Collins: Hacking

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I had been a bit of a hack in High School and College(s). I was never the worst/best, both because I could be lazy about it, and because I had better things to do. But I could break into systems, and did at various times, and in various ways. But most of it was not criminal or vandalous; it was usually very focused and for a reason (or the conquest of a challenge). I'd gotten over it quickly, especially when a few friends got arrested by the FBI, but as I said, it took too much time, and was too dangerous, and I mostly left well enough alone. I was having too much fun getting paid to be criminal about things. Until one day...

It all starts so innocent

So there I am, trying to get stuff done. I'm dependent on another guy (Mackler), and he doesn't have enough privileges to do what he needs. I was about solving problems (over, under, around or through: I got the job done). The System Admins had gone home, and we were stopped. Screw that. I hacked into the machine the most common way; I just started guessing password names for the Admins before we had really good password security protocols or password scramblers. Also this was inside a secure building, and by secured people; so after that many layers, security wasn't that high.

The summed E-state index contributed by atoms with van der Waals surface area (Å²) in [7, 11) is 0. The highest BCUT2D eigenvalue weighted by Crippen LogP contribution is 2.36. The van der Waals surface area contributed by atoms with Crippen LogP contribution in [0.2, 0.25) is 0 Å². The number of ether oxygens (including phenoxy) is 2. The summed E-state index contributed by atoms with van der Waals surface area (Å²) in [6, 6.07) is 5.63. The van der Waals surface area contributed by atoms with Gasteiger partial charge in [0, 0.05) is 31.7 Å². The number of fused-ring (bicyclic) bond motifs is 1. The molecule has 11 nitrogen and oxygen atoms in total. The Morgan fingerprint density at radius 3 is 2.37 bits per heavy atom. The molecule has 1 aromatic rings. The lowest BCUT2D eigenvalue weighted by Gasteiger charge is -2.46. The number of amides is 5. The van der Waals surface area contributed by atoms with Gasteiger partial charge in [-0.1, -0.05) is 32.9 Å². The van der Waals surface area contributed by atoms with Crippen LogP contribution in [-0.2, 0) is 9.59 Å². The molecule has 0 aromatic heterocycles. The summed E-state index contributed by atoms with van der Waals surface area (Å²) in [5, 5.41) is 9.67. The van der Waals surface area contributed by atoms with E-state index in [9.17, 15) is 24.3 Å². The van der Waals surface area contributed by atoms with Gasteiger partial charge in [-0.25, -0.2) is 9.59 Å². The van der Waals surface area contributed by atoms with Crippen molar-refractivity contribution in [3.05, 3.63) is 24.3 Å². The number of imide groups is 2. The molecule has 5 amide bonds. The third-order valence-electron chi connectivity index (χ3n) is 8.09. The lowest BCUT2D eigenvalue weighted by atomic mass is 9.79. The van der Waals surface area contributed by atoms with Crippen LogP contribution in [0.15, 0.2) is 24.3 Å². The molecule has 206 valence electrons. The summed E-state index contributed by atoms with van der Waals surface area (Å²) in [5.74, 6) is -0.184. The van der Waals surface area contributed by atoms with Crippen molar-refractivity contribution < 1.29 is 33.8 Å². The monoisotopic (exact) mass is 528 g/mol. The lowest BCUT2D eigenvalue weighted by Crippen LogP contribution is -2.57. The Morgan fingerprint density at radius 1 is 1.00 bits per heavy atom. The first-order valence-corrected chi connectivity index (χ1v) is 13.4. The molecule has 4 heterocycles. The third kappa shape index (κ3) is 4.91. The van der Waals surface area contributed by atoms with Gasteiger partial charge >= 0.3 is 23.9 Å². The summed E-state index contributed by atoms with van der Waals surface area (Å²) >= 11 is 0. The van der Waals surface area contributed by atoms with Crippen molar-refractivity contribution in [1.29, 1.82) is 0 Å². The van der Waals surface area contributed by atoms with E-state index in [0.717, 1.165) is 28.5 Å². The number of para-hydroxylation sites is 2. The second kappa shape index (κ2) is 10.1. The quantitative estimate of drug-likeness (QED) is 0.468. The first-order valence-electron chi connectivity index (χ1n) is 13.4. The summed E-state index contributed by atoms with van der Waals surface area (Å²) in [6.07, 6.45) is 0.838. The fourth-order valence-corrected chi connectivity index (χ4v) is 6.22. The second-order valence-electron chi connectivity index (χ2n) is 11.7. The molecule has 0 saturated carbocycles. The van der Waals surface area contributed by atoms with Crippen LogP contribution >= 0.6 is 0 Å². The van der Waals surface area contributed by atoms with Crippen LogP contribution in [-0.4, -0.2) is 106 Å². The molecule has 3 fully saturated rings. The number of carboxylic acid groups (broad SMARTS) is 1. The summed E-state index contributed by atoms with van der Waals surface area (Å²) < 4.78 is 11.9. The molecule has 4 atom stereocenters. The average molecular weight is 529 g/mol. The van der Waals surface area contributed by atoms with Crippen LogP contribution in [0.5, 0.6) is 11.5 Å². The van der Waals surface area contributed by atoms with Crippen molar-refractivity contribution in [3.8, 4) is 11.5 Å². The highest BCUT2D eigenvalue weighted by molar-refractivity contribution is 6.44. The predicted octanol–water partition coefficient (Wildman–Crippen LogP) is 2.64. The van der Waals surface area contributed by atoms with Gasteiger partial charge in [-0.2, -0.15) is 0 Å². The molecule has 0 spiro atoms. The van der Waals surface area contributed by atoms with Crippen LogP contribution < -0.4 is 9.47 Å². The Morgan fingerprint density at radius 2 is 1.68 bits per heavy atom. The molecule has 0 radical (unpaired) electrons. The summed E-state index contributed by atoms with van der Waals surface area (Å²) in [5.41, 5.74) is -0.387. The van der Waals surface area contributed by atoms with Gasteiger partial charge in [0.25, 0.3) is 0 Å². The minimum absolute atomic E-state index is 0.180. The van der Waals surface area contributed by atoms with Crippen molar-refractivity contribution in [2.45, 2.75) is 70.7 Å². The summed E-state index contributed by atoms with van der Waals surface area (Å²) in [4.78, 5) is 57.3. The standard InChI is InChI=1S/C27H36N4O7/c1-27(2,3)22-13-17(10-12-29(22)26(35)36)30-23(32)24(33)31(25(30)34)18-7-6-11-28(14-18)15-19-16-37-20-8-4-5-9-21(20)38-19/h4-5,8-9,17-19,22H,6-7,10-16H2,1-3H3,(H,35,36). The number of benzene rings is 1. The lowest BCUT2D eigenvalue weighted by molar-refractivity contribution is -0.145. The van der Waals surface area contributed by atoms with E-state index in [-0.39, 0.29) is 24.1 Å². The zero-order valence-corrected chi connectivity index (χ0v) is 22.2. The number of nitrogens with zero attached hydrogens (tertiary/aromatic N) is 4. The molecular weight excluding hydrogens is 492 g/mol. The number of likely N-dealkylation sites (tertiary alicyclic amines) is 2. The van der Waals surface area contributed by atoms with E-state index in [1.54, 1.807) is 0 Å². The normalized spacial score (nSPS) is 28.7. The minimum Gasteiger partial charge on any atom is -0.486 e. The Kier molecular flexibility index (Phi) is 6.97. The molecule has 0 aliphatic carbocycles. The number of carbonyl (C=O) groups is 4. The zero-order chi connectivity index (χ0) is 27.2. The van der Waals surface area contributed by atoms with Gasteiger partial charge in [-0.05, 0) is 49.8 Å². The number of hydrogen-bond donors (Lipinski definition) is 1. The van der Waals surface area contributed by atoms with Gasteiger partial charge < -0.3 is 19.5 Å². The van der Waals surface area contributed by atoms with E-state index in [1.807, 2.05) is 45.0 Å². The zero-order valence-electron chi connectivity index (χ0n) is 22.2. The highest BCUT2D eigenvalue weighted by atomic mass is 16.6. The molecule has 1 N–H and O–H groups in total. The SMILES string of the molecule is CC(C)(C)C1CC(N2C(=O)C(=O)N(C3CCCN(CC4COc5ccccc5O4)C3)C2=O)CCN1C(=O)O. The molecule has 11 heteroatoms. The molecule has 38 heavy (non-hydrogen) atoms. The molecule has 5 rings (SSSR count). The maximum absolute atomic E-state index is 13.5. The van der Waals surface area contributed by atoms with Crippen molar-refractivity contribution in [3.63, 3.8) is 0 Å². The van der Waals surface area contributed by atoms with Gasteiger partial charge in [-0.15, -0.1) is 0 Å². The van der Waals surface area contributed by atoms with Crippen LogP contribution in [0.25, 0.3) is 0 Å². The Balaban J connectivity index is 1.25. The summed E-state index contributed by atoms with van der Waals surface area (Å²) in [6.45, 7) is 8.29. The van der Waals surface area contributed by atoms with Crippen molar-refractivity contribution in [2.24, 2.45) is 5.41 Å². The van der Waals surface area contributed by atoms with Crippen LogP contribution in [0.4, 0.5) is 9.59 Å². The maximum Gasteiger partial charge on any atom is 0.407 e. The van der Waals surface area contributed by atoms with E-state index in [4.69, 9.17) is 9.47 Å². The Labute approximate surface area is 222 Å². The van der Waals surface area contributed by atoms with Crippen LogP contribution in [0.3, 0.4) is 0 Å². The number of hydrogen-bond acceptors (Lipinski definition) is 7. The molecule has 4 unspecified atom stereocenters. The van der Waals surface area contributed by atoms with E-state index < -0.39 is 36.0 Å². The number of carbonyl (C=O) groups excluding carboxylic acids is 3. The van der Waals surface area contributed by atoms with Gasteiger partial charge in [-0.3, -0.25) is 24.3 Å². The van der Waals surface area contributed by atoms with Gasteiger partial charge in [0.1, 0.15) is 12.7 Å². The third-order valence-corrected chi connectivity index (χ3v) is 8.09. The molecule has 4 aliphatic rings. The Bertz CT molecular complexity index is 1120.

It took about 10 minutes, and I was in. This is rare, and it is really a crapshoot; with most of the time this not working, or it at least taking a while. And most attacks have to be much more strategic than this. But heck, sometimes you get lucky. So I got in, and was not going to do any harm. I fixed Mackler's privilege problem, so he could get his thing done, and I could get my work done.... like sex: in-out, repeat if necessary.

But as long as I'm in, why not snoop around? Like a typical nerd with root access, I figured out that there was no good utility for decrypting the password files, so I wrote one; and then printed out a master list of the passwords (just in case).

Then I created my own "God" (admin) account... and figured out how to hide my account from prying eyes (so you couldn't find it with ordinary account searches), masked what I'd done from the the log files, and left. The usual. Wheeee, that was fun. It only took a couple hours, but that was because I was already a systems programmer for a related machine (so I was pretty well versed with the flaws). Oh well, back to work; no harm done.

No good deed goes unpunished

Monday rolls around, and I hear Mackler through the 6' high cube wall talking to the Admin, "You weren't around, and I want super-user access too (implying that I had it)".

Admin, "No, he doesn't. And you don't have a need.".

Mackler, "Yes he does, he fixed the space limitations this for me on Friday after you left...". And so on.

I was of course alternating between head-smacking, sky pleading, and furiously pantomiming strangling and beating Mackler to a pulp through the cube walls. Then the dull knocking noise that was my head hitting the desk, repeatedly. Never do nice things for idiots.